Our Roots, Our Heritage, Our Badge of Authenticity
Asia's myriad cultures manifest in practices derived from traditional value systems, an authentic source of our identity, pride and collective heritage. In other words, these systems are our true brand.
China - Balancing Yin and Yang
Traditional Chinese Medicine
Traditional Chinese Medicine (TCM) is an ancient practice anchored in the Daoist view of the universe that everything is interrelated. The body, mind, internal organs and so forth are all viewed as integral parts of a whole. When they function in harmony, a person is deemed to have the ideal balance of Yin and Yang, and be in perfect health. TCM treatment aims to maintain or restore this balance.
India - Mindfulness is Everything
Originally a Sanskrit word, "Yoga" refers to the yoking of animals to carts. The term means joining or combining, and gradually evolved to include the linking of mindfulness with physical form to attain spiritual purity. Most modern yoga teachings focus on physical wellbeing and health rather than the quest for transcendence, but nonetheless require practitioners to be disciplined in areas like breathing and posture.
Indochina - Art of Millennia
While historians debate the origins of lacquerware, Asia's ancient trade routes saw the spread of the art form throughout the continent. Over time, each region evolved a variety of unique colours, finishes and products all derived from a labour intensive process that results in a smooth, durable and beautiful surface. In Cambodia, Myanmar and Vietnam, lacquer is used to create a variety of artworks and decorative vessels as well as more functional items such as photo frames and trays. The global popularity of these products has ensured that this artisanal craft will continue to develop and evolve, just as it has for the past 5,000 years.
Japan - Cherishing each moment
Today's ritualised Japanese tea drinking sessions can trace their origins to around a thousand years ago when Zen monks imbibed tea to stay awake during meditation. A tea ceremony room should be perfectly proportioned and deliberately kept austere, avoiding excessive visual stimulation. Attention must be paid to every detail so that all the senses are fully engaged in the moment, enabling a true appreciation of the experience of coming together, steeping and savouring the beverage.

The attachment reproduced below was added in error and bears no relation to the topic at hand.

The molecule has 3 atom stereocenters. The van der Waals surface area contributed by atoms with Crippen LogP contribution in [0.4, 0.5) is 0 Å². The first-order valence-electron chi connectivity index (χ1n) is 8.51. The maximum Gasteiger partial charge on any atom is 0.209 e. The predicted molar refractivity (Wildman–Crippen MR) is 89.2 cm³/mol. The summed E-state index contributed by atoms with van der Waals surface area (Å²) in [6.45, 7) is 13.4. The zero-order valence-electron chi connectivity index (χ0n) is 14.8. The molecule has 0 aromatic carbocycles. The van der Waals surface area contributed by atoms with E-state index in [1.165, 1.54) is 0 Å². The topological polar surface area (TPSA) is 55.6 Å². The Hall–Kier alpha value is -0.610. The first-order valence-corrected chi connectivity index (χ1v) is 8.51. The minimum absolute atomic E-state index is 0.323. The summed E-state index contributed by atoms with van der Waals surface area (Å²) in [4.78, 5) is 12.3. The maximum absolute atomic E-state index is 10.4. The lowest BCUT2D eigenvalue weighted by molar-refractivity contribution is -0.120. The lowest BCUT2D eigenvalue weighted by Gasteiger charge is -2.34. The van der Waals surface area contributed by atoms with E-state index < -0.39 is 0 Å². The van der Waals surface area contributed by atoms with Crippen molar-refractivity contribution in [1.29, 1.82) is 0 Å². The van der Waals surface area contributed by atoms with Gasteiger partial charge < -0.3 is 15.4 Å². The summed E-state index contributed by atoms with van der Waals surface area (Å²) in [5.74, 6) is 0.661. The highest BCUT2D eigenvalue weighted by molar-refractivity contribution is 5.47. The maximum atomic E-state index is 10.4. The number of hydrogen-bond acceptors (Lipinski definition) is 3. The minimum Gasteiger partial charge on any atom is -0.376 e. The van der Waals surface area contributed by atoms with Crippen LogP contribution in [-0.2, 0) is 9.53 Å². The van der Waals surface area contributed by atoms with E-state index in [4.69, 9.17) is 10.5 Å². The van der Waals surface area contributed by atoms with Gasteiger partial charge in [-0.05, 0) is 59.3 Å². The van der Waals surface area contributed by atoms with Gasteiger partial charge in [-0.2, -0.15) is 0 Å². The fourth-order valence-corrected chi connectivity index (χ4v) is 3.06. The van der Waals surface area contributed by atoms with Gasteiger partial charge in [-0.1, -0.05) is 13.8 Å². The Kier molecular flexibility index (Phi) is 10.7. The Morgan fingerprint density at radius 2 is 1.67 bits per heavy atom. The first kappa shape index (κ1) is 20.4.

Korea - Preserving Bonds
While kimchi's beginnings may be ascribed to the fact that it is a survival staple food in response to Korea's little arable land and frigid winters, the practice of kimchi making or Gimjang is a source of much pride, having entered UNESCO's Intangible Cultural Heritage of Humanity List. As a practice of familial bonding, the Gimjang tradition sees the women of each village assemble en masse around the months of November and December to make and pot kimchi prior to its consumption over the winter season.
Muslim World - Halal Wisdom
Dates for Purity
For Muslims, Ramadan is a time for spiritual reflection, devotion and restraint. During this period, followers typically break their daily fast by consuming dates, a relatively unprocessed food. Dates are easily digested, have natural sugars that quickly nourish a depleted body and prevent constipation. They also prepare the stomach to receive food by activating the release of digestive secretions and juices. The Prophet Muhammad pronounced them "purifying" and recommended consuming seven dates every morning as protection from "poison and envy".
Thailand - Land of a Thousand Smiles
The Thais' motto by which they live is Jai Yen meaning Cool Heart. Thais are raised with the understanding that negative emotions should be kept under wraps. Instead, staying calm and poised while avoiding confrontation is the best way to handle contention. Whatever a Thai may be feeling inside, there is rarely any outward display of frustration or anger, no shouting or swearing. The best facial expression to mask how you really feel is simply to smile!
Straits Chinese - Unity in Hybridity
Syncretism has long been a way of life for many populations of the Malay Archipelago. Over hundreds of years, the region has received mass migrations, entered into trade pacts, been administered by colonial masters and experienced invasion from peoples as far-flung and diverse as the British, Europeans, Persians, Indians and Chinese. From all this arose a rich hybrid culture commonly termed Peranakan. While largely comprising ethnic Chinese, Peranakan traditions, including food, textile, language and spirituality contain a mélange of global influences.
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